I’ve ended up using go-mtpfs which appears to work quite nicely, at least with my ICS Google Nexus phone, however it’s annoying that it’s not in the Debian repositories yet.

Whilst I understand the design decisions and issues solved by Google moving to using MTP rather than USB Mass Storage, the sudden deprecation of a feature that previously existed is a real pain for a user like myself who is wondering why their new phone won’t connect to their computer…

Personally I think Google should have included a legacy USB Mass Storage option for at least another release (ie till Android 5) to have provided time for desktop OS developers to improve the handling of this protocol.

It would also have been useful if they had included a “Install Android Driver” option to expose a small USB mass storage drive (eg 20MB) that includes drivers/apps for common platforms such as MacOS and Linux, so that users could connect and load on drivers without needing

For now, go-mtpfs seems to work OK, meanwhile one of the GVFS/GNOME developers is re-working the MTP handling to properly support Android devices, so hopefully we won’t have the headaches around this protocol for too much longer…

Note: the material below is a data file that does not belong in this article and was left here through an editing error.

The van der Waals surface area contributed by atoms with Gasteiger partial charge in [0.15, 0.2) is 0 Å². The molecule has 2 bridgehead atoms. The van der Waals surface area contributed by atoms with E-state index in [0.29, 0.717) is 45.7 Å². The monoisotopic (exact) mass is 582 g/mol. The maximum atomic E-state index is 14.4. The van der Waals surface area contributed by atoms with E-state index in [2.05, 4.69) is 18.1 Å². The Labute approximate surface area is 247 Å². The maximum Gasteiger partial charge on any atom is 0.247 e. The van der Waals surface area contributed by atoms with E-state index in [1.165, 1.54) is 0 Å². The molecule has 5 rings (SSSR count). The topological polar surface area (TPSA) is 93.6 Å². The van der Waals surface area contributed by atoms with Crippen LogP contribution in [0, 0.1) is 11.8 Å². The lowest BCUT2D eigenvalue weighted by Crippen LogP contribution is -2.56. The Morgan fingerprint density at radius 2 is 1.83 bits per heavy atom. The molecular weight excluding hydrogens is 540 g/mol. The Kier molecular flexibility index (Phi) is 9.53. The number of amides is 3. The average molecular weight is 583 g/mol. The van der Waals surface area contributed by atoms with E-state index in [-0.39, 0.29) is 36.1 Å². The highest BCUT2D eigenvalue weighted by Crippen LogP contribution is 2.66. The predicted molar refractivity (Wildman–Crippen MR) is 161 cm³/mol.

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4 Responses to Android ICS & the MTP pain

  1. Joshua Boyd says:

    Supporting USB mass storage for another generation would have meant another generation of phones were the storage was partitioned to make most of it FAT32 and unavailable for internal application storage.

    At the time you posted this, ICS was over a year old. MTP was moved from being a MS thing to an open standard about 3 years earlier still. I find it astounding that the MTP on linux continues to work so poorly.

    • Jonathan says:

      Ironic that “serious” Linux fails at supporting by far the most successful Linux distro out of all things.

  2. Bill says:

    I use Windows 7 and MTP is a huge pain. It’s slow, and removes many (important) functions that are available to a device mounted as a disk. I have the google phone, which doesn’t have an SD card, so removing and manually mounting the card isn’t even an option.

    They should provide the choice of how you’d like to mount the phone, MTP, PTP, or Drive.

    Cmon Google!

    • ctsurv553 says:

      While Google undoubtedly had some good reasons to push MTP, it has been a disaster for me on my Samsung Galaxy Note 3 tablet (Android 4.4.2 KitKat). The two worst aspects of it: